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Louisiana Supreme Court Springs Prisoner From Death Row

Condemned Louisiana prisoner Darrell Robinson got off death row on January 26, 2024, when the state supreme court found his 2001 trial was tainted and granted a new one. Robinson, 55, was the only one of 57 state prisoners awaiting execution who didn’t file a clemency request in 2023, when former Gov. John Bel Edwards (D) announced his opposition to the death penalty—a mass effort that ultimately failed, as PLN reported. [See: PLN, Dec. 2023, p.48.]

A unanimous jury convicted Robinson of quadruple murder in the 1996 execution-­like killings of Billy Lambert, 50, his sister, Carol Hooper, 54, her daughter, Maureen Kelley, 37, and Kelley’s infant son, Nicholas. At the time, Robinson was a tenant on the farm owned by Lambert, an acquaintance made while getting VA treatment for alcoholism. When Robinson arrived home and found the bodies, he fled in fear, he claimed.

But prosecutors presented a second-­hand confession from jailhouse snitch Leroy Goodspeed, who told the jury nothing was promised him in return. That was a blatant lie. In fact Goodspeed’s robbery charges were dismissed with a note that he “was an essential witness in a murder trial.” Ninth Judicial District Judge Patricia Koch also allowed the state to suppress DNA analysis of blood found on a jacket Lambert was wearing, which didn’t match Robinson’s blood.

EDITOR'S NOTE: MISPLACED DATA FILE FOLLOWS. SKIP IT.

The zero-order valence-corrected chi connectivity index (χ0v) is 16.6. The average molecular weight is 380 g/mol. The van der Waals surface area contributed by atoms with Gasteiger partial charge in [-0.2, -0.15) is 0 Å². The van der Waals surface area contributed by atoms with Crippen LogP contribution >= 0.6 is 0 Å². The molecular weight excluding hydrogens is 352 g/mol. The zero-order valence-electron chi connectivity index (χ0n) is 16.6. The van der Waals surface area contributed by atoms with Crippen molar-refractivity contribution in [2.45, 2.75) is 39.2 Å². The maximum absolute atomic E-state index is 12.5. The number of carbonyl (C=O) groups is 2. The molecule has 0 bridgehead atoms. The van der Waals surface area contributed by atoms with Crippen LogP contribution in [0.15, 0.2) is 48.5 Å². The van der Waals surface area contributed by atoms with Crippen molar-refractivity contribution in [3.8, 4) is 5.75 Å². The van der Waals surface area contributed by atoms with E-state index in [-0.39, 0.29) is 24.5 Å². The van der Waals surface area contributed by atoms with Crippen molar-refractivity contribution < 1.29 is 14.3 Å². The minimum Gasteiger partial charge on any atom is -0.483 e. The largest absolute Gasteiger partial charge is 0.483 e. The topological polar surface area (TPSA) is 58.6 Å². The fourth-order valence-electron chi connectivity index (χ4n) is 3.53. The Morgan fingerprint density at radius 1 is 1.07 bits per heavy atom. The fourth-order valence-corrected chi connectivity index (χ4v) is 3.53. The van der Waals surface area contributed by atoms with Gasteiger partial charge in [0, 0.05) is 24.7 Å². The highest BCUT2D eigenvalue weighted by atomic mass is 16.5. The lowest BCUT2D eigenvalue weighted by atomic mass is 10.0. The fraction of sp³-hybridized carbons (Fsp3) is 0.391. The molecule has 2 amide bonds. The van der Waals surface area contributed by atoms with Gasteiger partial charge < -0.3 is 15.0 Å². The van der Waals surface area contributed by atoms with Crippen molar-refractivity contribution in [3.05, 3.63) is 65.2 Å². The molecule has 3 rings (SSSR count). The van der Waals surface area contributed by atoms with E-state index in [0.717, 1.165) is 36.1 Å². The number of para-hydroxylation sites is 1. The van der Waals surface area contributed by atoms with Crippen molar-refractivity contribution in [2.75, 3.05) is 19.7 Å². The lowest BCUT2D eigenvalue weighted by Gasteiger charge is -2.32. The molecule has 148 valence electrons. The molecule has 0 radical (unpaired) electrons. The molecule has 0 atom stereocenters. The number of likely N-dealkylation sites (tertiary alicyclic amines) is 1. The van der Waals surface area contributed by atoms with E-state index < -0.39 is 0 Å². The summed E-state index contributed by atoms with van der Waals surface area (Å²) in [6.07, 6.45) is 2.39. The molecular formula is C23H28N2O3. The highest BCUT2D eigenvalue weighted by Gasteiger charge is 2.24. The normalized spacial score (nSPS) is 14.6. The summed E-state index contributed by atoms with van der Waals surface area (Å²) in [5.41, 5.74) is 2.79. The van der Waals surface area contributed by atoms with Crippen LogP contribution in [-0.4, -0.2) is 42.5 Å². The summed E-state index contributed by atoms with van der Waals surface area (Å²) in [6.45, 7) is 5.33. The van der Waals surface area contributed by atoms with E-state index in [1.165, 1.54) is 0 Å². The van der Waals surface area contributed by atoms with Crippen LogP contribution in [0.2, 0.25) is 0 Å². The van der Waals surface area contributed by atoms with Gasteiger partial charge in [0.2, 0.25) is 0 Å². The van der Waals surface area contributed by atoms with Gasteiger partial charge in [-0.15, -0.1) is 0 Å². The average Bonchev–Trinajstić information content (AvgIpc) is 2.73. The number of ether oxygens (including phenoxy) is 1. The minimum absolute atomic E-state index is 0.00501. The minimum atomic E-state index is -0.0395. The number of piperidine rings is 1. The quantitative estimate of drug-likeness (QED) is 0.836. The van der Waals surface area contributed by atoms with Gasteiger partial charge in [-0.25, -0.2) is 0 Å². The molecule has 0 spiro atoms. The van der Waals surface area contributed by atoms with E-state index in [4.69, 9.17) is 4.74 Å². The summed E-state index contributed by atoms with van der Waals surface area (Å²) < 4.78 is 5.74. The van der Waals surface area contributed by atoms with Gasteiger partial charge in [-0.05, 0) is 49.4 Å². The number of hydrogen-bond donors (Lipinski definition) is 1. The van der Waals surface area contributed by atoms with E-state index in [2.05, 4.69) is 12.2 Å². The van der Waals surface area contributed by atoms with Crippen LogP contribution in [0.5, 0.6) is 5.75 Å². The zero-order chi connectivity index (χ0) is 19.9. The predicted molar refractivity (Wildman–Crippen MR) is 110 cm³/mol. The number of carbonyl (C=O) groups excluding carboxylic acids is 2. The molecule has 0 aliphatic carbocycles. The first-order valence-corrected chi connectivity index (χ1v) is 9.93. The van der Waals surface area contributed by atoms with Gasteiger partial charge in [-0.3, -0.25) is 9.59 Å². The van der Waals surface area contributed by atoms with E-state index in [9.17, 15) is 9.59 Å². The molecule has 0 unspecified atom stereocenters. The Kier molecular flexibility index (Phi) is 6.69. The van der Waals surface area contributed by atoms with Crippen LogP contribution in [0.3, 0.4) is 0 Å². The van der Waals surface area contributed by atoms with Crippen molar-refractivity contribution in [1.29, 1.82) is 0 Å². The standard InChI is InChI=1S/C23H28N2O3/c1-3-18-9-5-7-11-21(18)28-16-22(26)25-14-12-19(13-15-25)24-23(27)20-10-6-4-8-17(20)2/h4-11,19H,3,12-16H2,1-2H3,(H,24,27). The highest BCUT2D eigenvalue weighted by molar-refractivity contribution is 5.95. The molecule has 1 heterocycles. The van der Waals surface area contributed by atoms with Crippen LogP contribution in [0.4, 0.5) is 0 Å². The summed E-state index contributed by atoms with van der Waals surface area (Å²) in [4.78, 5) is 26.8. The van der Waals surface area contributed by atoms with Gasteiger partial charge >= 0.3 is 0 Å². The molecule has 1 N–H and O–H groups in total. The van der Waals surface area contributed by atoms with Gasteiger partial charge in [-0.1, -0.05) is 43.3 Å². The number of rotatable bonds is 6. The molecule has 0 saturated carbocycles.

After 23 years in prison, Robinson’s appeal finally reached the state’s high court, where a majority of justices agreed that “the defendant did not receive a fair trial, or a verdict worthy of confidence.” His sentence was vacated, over the dissent of two justices. One, Will Crain, argued that the trial court had not made a finding that perjury was committed by those testifying that Goodspeed received no quid pro quo—so that element of Robinson’s conviction should not be reviewable. See: State ex rel. Robinson v. Vannoy, 378 So. 3d 11 (La. 2024).

Robinson’s attorney with the Mwalimu Center for Justice, Matilda Caria, marveled at “the breadth of the Brady violations” in the case, referring to the state’s duty to share all evidence against a defendant laid out in Brady v. Maryland, 373 U.S. 83 (1963). Freelance prosecutor Hugo Holland—who once kept a portrait of Confederate KKK leader Nathan Bedford Forrest in his office—vowed to retry Robinson, calling the appeal “quite a useless exercise when this guy should have been executed years ago.”  


Additional sources: Fortune, New Orleans Times-­Picayune


Online Only Update: The State’s petition for rehearing was granted by the Louisiana Supreme Court on March 21, 2024. Briefing is due by no later than April 26, 2024, and then the case will be docketed for oral argument and decision. See: State ex rel. Robinson v. Vannoy, 2024 La. LEXIS 568 (La.).

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Related legal cases

State ex rel. Robinson v. Vannoy

State ex rel. Robinson v. Vannoy